More "eco" in new performance tyres
Tests carried out on and off the Algarve racetrack to demonstrate how the new ContiEcoContact 5 and ContiSportContact 5 series for cars have raised the performance crossbar compared to their respective predecessors
by Mino de Rigo
The common denominator of both new products is the use of construction techniques and new compounds, with 15 to 20 different types of compounds for different areas of the tyre.
“The ever-increasing requests by car manufacturers for performance tyres that will reduce rolling resistance have been met with new optimized products”. And they are the new ContiEcoContact 5 and ContiSportContact 5 that Nikolai Setzer, head of the car and light transport tyre division at Continental, presented to the international press at the launch in Portimão, southern Portugal, emphasizing how the claim of a brand that has always been synonymous with safety has now been strengthened by combining imperative energy efficiency with braking performance on the wet”, two of the three key parameters on the new European label. “This is how” – Setzer added – “EcoContact 5 reduces rolling resistance by 20% compared to its predecessor EcoContact 3, and SportContact 5 can also boast over 10% improvement compared to the previous model”. If the first belongs to the segment of the so-called eco-performance tyres, available for rims from 14” to 17” and speeds of up to 300 km/h, then the second belongs to UHP tyres and, with 23 sizes from 16” to 20” for cars and another 7 from 18” to 20” for SUVs, it completes the range renewed last year with the introduction of the supersporty ContiSportContact 5P. The common denominator of both new products is the use of construction techniques and new compounds, with 15 to 20 different types of compounds for different areas of the tyre.
Less weight, more durability
Focus on profile configuration and the tread pattern demanded of the EcoContact 5 as an additional and indispensable contribution to combining conflicting parameters by definition, energy efficiency and handling on the one hand, rolling resistance and braking on wet roads on the other. “The sum of the improvements” – head of development Burkhard Wies explained – “was achieved by work on reducing rubber hysteresis, minimizing sidewall flexion and reducing carcass weight, which has given the ContiEcoContact 5 higher overall performance. The new tyre, which on average weighs one kilo less than its predecessor, reduces braking distances on the wet by 10%, reduces fuel consumption by about 3% and even increases mileage by 12%”. This result is the outcome of work on the tyre profile which is ultra-flat with a kind of microsiping, and the new compound, which will reduce friction (by containing slipping, tangential stress, and giving even radial tension) and wear by compound abrasion, respectively. Less waste of energy also means lower CO2 emissions.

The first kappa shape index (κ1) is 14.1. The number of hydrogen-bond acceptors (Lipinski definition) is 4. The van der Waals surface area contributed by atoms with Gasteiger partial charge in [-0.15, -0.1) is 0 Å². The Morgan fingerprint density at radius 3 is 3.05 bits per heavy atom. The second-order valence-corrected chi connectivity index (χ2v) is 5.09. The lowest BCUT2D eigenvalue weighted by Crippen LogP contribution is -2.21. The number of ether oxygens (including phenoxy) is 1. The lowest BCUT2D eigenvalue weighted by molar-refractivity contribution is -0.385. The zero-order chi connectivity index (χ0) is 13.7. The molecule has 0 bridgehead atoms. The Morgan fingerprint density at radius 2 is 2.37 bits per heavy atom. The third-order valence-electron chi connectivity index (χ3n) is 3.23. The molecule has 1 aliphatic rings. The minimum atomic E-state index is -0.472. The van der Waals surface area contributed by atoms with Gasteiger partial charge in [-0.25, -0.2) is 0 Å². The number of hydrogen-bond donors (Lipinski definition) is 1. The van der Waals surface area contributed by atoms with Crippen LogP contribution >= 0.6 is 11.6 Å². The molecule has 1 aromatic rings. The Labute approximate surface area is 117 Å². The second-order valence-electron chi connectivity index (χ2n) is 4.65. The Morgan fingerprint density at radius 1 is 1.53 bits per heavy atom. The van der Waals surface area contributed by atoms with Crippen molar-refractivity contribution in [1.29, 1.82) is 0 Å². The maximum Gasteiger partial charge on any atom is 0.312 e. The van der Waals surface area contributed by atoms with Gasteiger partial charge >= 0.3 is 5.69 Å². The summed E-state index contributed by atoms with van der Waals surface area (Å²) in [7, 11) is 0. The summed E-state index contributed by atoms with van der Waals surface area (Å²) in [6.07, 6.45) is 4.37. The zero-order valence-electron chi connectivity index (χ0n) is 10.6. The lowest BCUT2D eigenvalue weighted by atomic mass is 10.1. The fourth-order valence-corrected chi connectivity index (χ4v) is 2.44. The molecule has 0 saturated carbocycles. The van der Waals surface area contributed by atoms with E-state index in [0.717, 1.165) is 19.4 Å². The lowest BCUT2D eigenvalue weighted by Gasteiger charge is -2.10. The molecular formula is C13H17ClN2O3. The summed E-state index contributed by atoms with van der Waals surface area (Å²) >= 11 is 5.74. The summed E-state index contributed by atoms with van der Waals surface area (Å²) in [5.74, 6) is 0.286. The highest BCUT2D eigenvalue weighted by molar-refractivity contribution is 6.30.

The ContiSportContact 5 is also accredited with lower emissions and more mileage (13%), and it outclasses the previous model if, as the comparison graph shows, it is true that it is superior not only for rolling resistance but also with regard to handling, braking on wet, resistance to aquaplaning and containment of noise.
Modular and adaptive technologies